Only a universal, single-payer program like Medicare for All can fix our healthcare system. Means-tested programs like Medicaid or a subsidized public option, that seek to exclude all but the most “deserving,” will inevitably exclude some people in need. A universal program is necessary to drive costs down and to create a resilient system in which everyone has a stake. 

Candidates who merely espouse a vague idea of “universal health care,” instead of demanding that everyone receives all medically necessary care for free, will never commit to fighting against a healthcare industry that profits from our medical misery. 

The health problems in my district reflect a racist legacy of urban development.

Yet while Medicare for All is an absolutely necessary step toward people getting the medical care they need, it is not enough on its own. The health problems in my district extend beyond those caused by a high uninsurance rate. They reflect a racist legacy of urban development that has resulted in a lack of access to primary care doctors, language barriers and inadequate investment in housing and nutrition.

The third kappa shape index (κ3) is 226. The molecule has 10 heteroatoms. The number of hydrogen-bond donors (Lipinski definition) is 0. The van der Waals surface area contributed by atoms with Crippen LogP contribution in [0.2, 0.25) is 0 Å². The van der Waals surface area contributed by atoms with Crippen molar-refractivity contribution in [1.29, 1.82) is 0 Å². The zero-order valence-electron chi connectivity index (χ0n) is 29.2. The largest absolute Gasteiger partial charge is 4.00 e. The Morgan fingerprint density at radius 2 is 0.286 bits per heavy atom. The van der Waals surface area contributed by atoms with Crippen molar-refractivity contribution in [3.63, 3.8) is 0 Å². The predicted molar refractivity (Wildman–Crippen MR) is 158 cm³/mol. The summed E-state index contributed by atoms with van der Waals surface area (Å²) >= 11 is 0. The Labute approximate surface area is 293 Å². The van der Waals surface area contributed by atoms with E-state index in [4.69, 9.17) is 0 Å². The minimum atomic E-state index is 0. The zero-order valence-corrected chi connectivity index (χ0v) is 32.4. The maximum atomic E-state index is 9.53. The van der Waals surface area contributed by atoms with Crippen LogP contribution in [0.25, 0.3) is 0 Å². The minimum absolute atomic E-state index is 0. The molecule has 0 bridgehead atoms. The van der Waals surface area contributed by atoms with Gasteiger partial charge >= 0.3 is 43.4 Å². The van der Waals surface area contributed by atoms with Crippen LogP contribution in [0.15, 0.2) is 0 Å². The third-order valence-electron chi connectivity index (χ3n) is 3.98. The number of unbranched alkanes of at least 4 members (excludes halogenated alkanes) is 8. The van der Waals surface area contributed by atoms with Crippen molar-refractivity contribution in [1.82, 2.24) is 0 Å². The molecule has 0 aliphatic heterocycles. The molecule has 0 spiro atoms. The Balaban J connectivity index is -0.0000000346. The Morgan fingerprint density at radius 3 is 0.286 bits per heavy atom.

Single-payer alone will not undo health inequality and it is vital that we address the problems that exist apart from a lack of insurance coverage. One such problem is that the pharmaceutical industry has made it impossible for people to afford maintenance drugs in ordinary circumstances, and in exceptional circumstances such as the COVID-19 pandemic, it is also unable to quickly develop and distribute a new vaccine.

We can and should create a publicly-owned pharmaceutical sector. 

Right now, drug companies focus on profits, not on public health or innovation. They don’t focus on important therapeutic areas that are less profitable for them, like antibiotics, even though doctors and patients desperately need those products.